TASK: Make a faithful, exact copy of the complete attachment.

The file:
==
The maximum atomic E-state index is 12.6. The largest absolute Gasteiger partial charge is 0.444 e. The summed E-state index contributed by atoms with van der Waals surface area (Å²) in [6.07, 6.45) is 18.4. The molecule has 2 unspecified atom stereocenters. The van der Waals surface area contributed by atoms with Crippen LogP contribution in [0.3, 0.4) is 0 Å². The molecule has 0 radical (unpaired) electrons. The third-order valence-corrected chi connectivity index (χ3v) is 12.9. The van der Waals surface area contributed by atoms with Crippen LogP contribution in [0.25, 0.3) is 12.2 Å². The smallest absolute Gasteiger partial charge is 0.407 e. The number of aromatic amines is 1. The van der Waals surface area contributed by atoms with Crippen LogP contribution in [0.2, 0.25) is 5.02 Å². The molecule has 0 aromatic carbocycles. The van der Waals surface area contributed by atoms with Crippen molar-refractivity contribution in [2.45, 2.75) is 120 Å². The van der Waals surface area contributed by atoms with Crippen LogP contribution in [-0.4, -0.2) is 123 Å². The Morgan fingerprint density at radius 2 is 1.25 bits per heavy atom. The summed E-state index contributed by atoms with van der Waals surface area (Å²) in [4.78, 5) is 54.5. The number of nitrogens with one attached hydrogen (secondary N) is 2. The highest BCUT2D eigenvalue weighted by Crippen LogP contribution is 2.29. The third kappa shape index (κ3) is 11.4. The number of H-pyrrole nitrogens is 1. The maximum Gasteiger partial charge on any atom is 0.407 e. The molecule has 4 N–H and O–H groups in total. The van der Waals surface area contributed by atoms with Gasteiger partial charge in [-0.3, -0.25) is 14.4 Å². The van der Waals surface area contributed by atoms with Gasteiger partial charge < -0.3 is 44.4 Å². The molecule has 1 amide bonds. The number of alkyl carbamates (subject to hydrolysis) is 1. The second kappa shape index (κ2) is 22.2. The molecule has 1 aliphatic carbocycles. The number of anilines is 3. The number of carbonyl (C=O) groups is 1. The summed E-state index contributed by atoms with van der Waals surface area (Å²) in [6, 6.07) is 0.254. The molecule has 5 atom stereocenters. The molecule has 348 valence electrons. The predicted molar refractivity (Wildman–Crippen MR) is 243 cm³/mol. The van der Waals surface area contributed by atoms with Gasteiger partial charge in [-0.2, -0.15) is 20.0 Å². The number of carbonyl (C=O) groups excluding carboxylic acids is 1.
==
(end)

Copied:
The maximum atomic E-state index is 12.6. The largest absolute Gasteiger partial charge is 0.444 e. The summed E-state index contributed by atoms with van der Waals surface area (Å²) in [6.07, 6.45) is 18.4. The molecule has 2 unspecified atom stereocenters. The van der Waals surface area contributed by atoms with Crippen LogP contribution in [0.3, 0.4) is 0 Å². The molecule has 0 radical (unpaired) electrons. The third-order valence-corrected chi connectivity index (χ3v) is 12.9. The van der Waals surface area contributed by atoms with Crippen LogP contribution in [0.25, 0.3) is 12.2 Å². The smallest absolute Gasteiger partial charge is 0.407 e. The number of aromatic amines is 1. The van der Waals surface area contributed by atoms with Crippen LogP contribution in [0.2, 0.25) is 5.02 Å². The molecule has 0 aromatic carbocycles. The van der Waals surface area contributed by atoms with Crippen molar-refractivity contribution in [2.45, 2.75) is 120 Å². The van der Waals surface area contributed by atoms with Crippen LogP contribution in [-0.4, -0.2) is 123 Å². The Morgan fingerprint density at radius 2 is 1.25 bits per heavy atom. The summed E-state index contributed by atoms with van der Waals surface area (Å²) in [4.78, 5) is 54.5. The number of nitrogens with one attached hydrogen (secondary N) is 2. The highest BCUT2D eigenvalue weighted by Crippen LogP contribution is 2.29. The third kappa shape index (κ3) is 11.4. The number of H-pyrrole nitrogens is 1. The maximum Gasteiger partial charge on any atom is 0.407 e. The molecule has 4 N–H and O–H groups in total. The van der Waals surface area contributed by atoms with Gasteiger partial charge in [-0.3, -0.25) is 14.4 Å². The van der Waals surface area contributed by atoms with Gasteiger partial charge < -0.3 is 44.4 Å². The molecule has 1 amide bonds. The number of alkyl carbamates (subject to hydrolysis) is 1. The second kappa shape index (κ2) is 22.2. The molecule has 1 aliphatic carbocycles. The number of anilines is 3. The number of carbonyl (C=O) groups is 1. The summed E-state index contributed by atoms with van der Waals surface area (Å²) in [6, 6.07) is 0.254. The molecule has 5 atom stereocenters. The molecule has 348 valence electrons. The predicted molar refractivity (Wildman–Crippen MR) is 243 cm³/mol. The van der Waals surface area contributed by atoms with Gasteiger partial charge in [-0.2, -0.15) is 20.0 Å². The number of carbonyl (C=O) groups excluding carboxylic acids is 1.